Nanexa takes next step in development of NEX-18

10 February, 2022
- Regulatory

Nanexa AB (publ) today announces that the company's preclinical investigation indicates the cause and a potential solution to the moderate skin reactions that arose in the clinical study with NEX-18. With these results, Nanexa is expanding its preclinical program to optimize the formulation of NEX-18. The project is expected to re-enter clinical phase next year.

The inclusion of patients in the Phase 1 clinical trial of NEX-18, a long-acting injectable azacitidine using the PharmaShell® technology, was paused in September 2021 due to moderate skin reactions at the injection site, and since October 2021, additional preclinical studies have been underway to clarify the cause. These complementary preclinical studies have so far shown that PharmaShell itself is not the cause of the skin reactions. The results also indicate a potential solution to the problem. Therefore, the company is now focusing on a reformulation of NEX-18 with the goal of taking the project forward with an optimized product. The reformulation will be studied further preclinically during 2022. Given continued positive results, the clinical phase of the project will then be resumed.

"We are pleased to confirm that the preclinical studies show that it is not the PharmaShell system that has caused the skin reactions. We also believe we have a good solution for how the formulation of NEX-18 can be optimized. A solution that we could also benefit from in other projects. Overall, we have learned very much, at an early stage, which is of great value for the further development of the project. At the same time, we are focusing on moving forward with the NEX-20 project, a depot formulation of lenalidomide for the treatment of multiple myeloma, ensuring that it runs as planned with the start of a first clinical study during the fourth quarter of this year," said David Westberg, CEO for Nanexa.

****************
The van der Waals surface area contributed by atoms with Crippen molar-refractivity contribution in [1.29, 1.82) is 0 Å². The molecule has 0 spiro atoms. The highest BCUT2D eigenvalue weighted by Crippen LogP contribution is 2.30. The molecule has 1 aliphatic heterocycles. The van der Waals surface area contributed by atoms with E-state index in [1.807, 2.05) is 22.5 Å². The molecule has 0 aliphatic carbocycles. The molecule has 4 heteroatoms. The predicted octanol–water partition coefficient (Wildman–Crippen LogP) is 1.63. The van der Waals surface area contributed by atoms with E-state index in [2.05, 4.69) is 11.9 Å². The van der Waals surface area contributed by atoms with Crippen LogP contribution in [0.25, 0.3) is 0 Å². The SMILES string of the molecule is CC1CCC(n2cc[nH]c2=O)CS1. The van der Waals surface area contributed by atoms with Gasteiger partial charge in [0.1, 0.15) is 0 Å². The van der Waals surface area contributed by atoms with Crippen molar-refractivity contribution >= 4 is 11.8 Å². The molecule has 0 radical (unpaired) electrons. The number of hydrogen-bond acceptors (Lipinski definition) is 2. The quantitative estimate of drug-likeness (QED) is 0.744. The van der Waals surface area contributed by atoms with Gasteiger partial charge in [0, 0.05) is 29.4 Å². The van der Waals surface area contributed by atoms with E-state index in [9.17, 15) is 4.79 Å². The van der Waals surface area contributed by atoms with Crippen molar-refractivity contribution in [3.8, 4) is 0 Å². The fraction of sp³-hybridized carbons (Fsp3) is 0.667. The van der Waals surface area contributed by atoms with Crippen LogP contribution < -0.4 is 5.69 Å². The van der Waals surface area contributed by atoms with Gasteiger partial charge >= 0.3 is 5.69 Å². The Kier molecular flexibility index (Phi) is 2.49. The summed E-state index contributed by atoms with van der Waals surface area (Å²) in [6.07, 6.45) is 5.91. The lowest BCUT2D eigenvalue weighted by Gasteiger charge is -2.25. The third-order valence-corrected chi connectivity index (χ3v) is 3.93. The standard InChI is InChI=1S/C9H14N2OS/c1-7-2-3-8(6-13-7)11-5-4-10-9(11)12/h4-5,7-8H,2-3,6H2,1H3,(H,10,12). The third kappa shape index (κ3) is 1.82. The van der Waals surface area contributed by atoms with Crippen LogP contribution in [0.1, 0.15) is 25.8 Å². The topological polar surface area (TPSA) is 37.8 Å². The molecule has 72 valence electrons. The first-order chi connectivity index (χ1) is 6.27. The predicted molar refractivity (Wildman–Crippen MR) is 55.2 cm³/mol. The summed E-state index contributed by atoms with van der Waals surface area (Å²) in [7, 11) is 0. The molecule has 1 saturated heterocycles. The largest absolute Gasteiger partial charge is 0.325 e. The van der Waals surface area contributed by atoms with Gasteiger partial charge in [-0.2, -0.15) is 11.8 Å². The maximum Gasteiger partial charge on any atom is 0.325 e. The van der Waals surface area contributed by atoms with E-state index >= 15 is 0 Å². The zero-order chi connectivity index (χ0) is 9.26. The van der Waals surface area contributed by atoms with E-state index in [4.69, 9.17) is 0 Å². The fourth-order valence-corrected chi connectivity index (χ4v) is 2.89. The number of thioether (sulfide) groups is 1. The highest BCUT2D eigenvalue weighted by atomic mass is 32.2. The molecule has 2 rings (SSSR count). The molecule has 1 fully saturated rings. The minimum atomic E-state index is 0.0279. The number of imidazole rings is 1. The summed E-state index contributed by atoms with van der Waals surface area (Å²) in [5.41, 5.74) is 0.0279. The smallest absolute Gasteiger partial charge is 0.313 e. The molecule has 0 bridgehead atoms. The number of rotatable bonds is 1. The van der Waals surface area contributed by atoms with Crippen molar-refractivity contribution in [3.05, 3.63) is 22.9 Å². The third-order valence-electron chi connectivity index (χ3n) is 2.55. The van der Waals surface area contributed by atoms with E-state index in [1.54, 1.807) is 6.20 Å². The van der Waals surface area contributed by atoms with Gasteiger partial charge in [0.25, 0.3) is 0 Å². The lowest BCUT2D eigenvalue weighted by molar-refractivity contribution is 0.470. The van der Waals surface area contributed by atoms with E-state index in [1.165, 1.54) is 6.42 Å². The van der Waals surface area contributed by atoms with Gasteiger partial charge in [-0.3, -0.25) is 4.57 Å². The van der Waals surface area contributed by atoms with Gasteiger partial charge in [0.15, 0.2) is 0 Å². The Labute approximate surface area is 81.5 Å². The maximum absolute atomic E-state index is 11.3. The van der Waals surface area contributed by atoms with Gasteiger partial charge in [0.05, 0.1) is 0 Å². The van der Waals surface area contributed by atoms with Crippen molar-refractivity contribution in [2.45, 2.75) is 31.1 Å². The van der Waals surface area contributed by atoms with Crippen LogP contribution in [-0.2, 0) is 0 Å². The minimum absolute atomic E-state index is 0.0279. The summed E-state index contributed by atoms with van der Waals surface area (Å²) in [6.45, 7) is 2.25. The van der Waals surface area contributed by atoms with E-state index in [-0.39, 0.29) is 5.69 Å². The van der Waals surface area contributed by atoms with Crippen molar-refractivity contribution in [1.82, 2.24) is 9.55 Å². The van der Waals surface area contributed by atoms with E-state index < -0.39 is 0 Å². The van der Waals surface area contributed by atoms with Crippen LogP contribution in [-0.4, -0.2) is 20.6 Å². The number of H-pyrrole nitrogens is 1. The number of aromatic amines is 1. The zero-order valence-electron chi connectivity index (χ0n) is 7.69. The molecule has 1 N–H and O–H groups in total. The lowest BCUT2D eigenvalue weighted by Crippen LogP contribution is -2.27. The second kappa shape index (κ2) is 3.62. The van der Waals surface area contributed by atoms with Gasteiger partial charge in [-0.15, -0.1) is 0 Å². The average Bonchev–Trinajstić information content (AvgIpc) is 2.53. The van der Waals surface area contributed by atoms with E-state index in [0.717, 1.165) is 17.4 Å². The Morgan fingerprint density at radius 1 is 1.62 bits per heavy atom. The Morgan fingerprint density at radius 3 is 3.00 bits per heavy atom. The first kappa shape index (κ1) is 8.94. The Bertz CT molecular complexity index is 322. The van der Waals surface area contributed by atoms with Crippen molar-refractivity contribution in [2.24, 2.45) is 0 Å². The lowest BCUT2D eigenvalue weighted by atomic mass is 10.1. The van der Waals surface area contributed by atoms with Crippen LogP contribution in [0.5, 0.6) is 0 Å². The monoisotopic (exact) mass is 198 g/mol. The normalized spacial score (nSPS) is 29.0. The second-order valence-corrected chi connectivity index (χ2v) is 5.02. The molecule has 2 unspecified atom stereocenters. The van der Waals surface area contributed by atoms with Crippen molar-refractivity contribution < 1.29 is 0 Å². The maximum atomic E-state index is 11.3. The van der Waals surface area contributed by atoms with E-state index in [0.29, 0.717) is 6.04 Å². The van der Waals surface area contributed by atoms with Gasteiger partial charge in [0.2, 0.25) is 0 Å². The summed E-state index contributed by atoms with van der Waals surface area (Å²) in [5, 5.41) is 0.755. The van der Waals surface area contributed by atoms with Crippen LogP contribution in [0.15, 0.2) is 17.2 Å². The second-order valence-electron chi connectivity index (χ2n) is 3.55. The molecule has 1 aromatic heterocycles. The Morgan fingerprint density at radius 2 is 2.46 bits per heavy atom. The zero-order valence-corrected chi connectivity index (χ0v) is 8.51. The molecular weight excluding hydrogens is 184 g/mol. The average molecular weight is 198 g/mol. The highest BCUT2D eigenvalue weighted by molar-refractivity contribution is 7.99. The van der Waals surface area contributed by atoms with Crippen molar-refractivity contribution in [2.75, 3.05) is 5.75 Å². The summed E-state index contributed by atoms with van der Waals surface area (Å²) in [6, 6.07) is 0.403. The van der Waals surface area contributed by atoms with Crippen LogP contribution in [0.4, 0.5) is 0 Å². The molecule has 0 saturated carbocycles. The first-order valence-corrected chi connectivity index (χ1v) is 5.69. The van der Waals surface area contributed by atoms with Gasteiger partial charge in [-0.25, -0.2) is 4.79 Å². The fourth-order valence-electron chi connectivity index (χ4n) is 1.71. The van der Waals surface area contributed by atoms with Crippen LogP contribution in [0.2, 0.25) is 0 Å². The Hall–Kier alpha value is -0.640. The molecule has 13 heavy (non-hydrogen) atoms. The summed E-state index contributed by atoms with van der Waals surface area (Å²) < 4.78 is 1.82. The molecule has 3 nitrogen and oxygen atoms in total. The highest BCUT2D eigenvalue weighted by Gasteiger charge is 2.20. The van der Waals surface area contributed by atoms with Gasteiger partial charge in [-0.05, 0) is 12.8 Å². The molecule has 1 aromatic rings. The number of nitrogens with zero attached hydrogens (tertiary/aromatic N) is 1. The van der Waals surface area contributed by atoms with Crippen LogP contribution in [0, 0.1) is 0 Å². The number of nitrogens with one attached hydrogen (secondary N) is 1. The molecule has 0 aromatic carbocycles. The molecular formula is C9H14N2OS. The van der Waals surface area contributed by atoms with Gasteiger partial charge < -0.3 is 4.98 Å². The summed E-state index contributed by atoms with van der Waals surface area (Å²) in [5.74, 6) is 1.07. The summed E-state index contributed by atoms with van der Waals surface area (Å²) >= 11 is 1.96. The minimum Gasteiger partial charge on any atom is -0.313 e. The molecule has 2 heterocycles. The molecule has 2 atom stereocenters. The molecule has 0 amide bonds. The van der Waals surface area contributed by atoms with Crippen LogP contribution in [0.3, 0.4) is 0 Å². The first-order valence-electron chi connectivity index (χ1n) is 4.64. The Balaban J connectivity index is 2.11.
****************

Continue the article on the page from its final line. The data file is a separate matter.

As previously communicated, the clinical study preliminarily showed that PharmaShell works as expected in creating a beneficial pharmacokinetic (PK) profile.

“It is very gratifying that we obtained convincing PK results in the patients included in the clinical study before it was stopped. The release of azacitidine over time was very similar between patients and was consistent with the release profile we have received in preclinical studies,” said David Westberg.